10 Signs A Debt Collector Is Breaking The Law
- If a debt collector’s lips are moving, they are probably breaking the law. If it is legal in your district, record every conversation.
- A debt collector can't attempt to contact you at work if they are told that you are not allowed to accept calls at work. Make sure you state it is in the policy of the company you work at.
- The debt collector may not discuss your debt with other third parties. However, they do have the right to contact others in trying to determine your home address, phone number and place of employment. But they can only do this one time.
- If you have an attorney representing you, the debt collector must communicate with you through your attorney and may not contact you directly. But they probably will.
- Debt collectors can only contact you between the hours of 8 AM and 9 PM. Debt collectors will wrongfully claim to be in a different time zone where they are calling from.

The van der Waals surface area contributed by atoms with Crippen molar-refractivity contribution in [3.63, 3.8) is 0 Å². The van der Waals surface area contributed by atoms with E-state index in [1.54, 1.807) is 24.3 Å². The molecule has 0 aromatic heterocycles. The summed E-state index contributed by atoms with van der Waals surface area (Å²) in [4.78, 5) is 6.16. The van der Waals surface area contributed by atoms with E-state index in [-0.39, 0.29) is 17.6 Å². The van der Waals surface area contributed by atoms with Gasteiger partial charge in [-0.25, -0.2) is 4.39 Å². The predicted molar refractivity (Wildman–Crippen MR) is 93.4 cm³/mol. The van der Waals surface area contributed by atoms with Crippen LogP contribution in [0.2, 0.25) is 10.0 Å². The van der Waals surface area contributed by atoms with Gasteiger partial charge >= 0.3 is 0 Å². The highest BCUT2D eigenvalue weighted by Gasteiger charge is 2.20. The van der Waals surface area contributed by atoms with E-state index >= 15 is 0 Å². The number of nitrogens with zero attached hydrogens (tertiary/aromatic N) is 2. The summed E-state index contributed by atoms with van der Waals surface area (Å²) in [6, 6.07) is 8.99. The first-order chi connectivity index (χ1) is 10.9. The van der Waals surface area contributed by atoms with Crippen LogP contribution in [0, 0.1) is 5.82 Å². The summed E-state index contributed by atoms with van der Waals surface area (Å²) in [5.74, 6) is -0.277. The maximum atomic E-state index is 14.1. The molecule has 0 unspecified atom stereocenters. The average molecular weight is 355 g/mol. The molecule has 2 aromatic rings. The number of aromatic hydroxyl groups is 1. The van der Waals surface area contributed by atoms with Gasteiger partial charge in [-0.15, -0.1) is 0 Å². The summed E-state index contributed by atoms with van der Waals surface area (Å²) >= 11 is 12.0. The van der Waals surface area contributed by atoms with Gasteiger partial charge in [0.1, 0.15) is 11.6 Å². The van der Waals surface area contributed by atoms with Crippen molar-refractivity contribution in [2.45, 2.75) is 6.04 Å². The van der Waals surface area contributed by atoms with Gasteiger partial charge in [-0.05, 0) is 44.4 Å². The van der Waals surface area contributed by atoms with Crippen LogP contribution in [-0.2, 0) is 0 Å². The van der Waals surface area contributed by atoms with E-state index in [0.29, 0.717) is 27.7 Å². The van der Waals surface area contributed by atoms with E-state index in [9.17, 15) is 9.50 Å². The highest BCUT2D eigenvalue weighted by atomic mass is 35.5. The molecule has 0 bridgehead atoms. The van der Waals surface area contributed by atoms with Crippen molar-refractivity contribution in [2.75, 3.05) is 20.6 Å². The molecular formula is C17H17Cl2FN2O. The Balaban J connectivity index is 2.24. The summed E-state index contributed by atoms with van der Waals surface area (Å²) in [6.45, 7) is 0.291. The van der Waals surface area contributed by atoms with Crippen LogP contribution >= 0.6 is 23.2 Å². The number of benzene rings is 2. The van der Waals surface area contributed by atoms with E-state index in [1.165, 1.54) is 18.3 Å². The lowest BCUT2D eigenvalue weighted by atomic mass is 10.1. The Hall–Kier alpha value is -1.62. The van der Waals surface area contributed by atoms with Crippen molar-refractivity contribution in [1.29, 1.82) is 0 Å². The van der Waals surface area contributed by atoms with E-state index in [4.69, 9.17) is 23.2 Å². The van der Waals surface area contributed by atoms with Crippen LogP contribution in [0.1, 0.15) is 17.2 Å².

- Contacting you without validating the debt. You can request that the debt collector only contact you in writing or not contact you at all (cease and desist). Send your letter return receipt requested so you have proof that they have received it. A free debt validation sample letter is available here.
- Be sure to keep a record of the communication that you have with the debt collector. If you find yourself in court, having good records of conversations and copies of letters, receipts, etc. will be very helpful.
- Debt collectors may not engage in harassing, oppressive, or abusive behavior. Constant calls, ignoring your rights or suing you in the wrong court are some examples.
- The debt collector may not make false statements. Falsely claiming to get warrant, bring criminal sanctions or threatening a civil judgment when no lawsuit has been filed are some examples.
- Debt collectors may not use unfair practices. They may not take or threaten to take your property without doing so in a legal process.
- 10 Signs A Debt Collector Is Breaking The Law
- How To Catch a Debt Collector in the Act
- Free Response Letters
- Frequently Asked Questions